Predictions about what’s actually going to happen in business technology during 2015.
IT industry New Year predictions in any of the past three years would have cited the ‘final coming’ of the much-hyped trends of cloud, mobility, big data, <yawn!>, etc.
But 2014 saw the first two, at least, reach their ‘tipping points’ in terms of Australian adoption – with evidential research confirming that what industry analysts and vendors predicted would become mainstream has (finally) become mainstream.
So, putting specific technologies aside, how can IT dig deeper into the fundamental objectives of the organisations it serves in 2015?
IT departments and the business will get on the same page.
Recent years have seen the technology dollar increasingly spent by business units directly with suppliers – AKA ‘credit card IT’.
I see this trend increasing inexorably – but in 2015 enterprises will (hopefully) recognise that the IT organisation has a significant role to play in overseeing the trend.
It’s about finding an equilibrium, with the business having more confidence in IT’s ability. To earn this confidence, the IT team must step up to the plate – transforming from ‘traffic policeman’ (or roadblock!) to co-driver and expert navigator, in order to remain relevant along the journey to innovation and competitive difference.
Enterprise IT will become a Services Integrator.
The enterprise IT department will become less a technology provider and more a customer-centric services integrator.
Over the past decade, IT has been outsourced or commoditised without the enterprise really understanding the cost – and with outcomes insufficiently aligned to what the business and its users really want and need.
There’s way too much blood on the carpet so this has to change: unfulfilled (unattainable) ROI, loss of truly valuable internal resources, bitter contract disputes and unproductive finger-pointing.
In 2015, the winners will be those that understand the disconnect – and that success lies in engaging partners on an outcome rather than technology delivery model by building change into every arrangement, then skilfully managing these relationships throughout their lifecycle.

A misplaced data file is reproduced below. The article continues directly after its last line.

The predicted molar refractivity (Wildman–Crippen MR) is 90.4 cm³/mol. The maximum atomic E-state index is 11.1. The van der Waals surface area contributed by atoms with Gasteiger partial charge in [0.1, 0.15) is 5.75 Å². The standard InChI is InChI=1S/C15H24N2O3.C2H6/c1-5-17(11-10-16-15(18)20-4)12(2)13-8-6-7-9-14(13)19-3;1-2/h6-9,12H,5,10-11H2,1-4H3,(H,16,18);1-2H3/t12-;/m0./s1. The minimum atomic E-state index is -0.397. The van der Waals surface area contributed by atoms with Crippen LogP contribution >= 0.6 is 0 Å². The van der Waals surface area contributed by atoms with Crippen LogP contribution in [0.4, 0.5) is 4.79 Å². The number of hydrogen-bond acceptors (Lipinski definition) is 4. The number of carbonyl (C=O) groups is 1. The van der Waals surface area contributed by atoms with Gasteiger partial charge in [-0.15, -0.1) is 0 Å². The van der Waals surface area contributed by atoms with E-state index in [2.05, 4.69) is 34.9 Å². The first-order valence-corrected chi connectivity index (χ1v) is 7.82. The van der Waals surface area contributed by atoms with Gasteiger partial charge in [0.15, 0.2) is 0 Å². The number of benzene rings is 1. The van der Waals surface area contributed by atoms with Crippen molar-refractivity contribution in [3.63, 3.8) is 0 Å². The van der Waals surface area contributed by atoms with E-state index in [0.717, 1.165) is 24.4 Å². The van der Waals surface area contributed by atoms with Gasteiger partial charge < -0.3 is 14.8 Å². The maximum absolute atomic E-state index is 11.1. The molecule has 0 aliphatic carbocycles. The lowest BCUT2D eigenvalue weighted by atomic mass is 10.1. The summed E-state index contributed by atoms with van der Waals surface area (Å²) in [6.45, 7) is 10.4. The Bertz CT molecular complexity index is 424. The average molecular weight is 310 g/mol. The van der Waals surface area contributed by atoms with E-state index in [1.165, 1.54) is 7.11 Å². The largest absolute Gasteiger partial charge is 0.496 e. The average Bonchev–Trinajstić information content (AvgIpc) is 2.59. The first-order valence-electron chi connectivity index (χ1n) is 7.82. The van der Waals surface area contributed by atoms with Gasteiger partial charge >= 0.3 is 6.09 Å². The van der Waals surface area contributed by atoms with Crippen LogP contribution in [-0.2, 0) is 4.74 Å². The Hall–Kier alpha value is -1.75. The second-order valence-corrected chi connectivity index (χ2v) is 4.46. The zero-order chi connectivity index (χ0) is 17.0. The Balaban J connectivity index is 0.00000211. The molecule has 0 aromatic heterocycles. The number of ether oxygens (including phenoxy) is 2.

SIAM will become the place to be.
Supporting the above trend, I foresee a rewarding and invaluable role for the IT department that embraces the Service Integration and Management (SIAM) model to transform stock-standard ITIL service delivery.
Simply put, SIAM involves applying a filter between multiple service providers and the user, in order to effectively align deliverables with expectations.
2015 got off to a great start with the publication of standards: An introduction to Service Integration and Management and ITIL®.
Watch this space… because, while it’s still emerging as a model, innovative large enterprises are seriously considering SIAM right now.
Hybrid will become Cloud of Choice.
Cloud First, a strategy notably adopted by many government and commercial enterprises during 2013-14, will be tempered in 2015 by the understanding that all-Private or all-Public is simply not on.
Hybrid Cloud is the only practical option for the medium-large enterprise – especially those holding customer or sensitive data – and the best way to provision the full range of core and non-core, in-house and outsourced application delivery that the business now demands.
Data sovereignty will become less of an issue for Australians.
A major brake on cloud adoption was location of data.
As well as Amazon Web Services having operated here since late 2012, the IBM SmartCloud is available now at a data centre near you and Microsoft will offer Office 365 locally as of March 2015…